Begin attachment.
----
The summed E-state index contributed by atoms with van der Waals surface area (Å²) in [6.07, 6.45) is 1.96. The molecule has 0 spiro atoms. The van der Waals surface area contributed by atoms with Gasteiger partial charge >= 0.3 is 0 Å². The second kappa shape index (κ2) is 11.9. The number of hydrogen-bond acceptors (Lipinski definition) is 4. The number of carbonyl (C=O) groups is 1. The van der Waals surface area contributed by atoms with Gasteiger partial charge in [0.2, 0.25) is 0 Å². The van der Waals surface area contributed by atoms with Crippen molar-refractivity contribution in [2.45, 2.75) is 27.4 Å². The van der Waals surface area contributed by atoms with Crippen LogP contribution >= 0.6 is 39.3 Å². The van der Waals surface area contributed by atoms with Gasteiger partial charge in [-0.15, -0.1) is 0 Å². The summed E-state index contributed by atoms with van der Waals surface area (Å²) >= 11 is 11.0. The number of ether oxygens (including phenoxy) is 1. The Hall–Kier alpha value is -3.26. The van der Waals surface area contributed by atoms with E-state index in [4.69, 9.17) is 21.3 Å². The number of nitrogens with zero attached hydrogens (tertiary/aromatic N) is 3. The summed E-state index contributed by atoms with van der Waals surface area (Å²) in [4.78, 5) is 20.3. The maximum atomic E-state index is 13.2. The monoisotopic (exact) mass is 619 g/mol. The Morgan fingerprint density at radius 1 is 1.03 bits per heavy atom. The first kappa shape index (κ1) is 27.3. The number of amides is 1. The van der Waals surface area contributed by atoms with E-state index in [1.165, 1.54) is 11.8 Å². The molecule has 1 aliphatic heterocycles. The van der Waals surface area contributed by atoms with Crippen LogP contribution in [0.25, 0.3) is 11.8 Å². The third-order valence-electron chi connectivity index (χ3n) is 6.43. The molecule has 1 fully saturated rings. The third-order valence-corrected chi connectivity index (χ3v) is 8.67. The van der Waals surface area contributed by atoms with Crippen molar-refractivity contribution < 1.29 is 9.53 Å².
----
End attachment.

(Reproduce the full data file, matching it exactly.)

The summed E-state index contributed by atoms with van der Waals surface area (Å²) in [6.07, 6.45) is 1.96. The molecule has 0 spiro atoms. The van der Waals surface area contributed by atoms with Gasteiger partial charge >= 0.3 is 0 Å². The second kappa shape index (κ2) is 11.9. The number of hydrogen-bond acceptors (Lipinski definition) is 4. The number of carbonyl (C=O) groups is 1. The van der Waals surface area contributed by atoms with Gasteiger partial charge in [0.2, 0.25) is 0 Å². The van der Waals surface area contributed by atoms with Crippen molar-refractivity contribution in [2.45, 2.75) is 27.4 Å². The van der Waals surface area contributed by atoms with Crippen LogP contribution >= 0.6 is 39.3 Å². The van der Waals surface area contributed by atoms with Gasteiger partial charge in [-0.15, -0.1) is 0 Å². The summed E-state index contributed by atoms with van der Waals surface area (Å²) >= 11 is 11.0. The number of ether oxygens (including phenoxy) is 1. The Hall–Kier alpha value is -3.26. The van der Waals surface area contributed by atoms with E-state index in [4.69, 9.17) is 21.3 Å². The number of nitrogens with zero attached hydrogens (tertiary/aromatic N) is 3. The summed E-state index contributed by atoms with van der Waals surface area (Å²) in [4.78, 5) is 20.3. The maximum atomic E-state index is 13.2. The monoisotopic (exact) mass is 619 g/mol. The Morgan fingerprint density at radius 1 is 1.03 bits per heavy atom. The first kappa shape index (κ1) is 27.3. The number of amides is 1. The van der Waals surface area contributed by atoms with E-state index in [1.165, 1.54) is 11.8 Å². The molecule has 1 aliphatic heterocycles. The van der Waals surface area contributed by atoms with Crippen LogP contribution in [0.25, 0.3) is 11.8 Å². The third-order valence-electron chi connectivity index (χ3n) is 6.43. The molecule has 1 fully saturated rings. The third-order valence-corrected chi connectivity index (χ3v) is 8.67. The van der Waals surface area contributed by atoms with Crippen molar-refractivity contribution < 1.29 is 9.53 Å².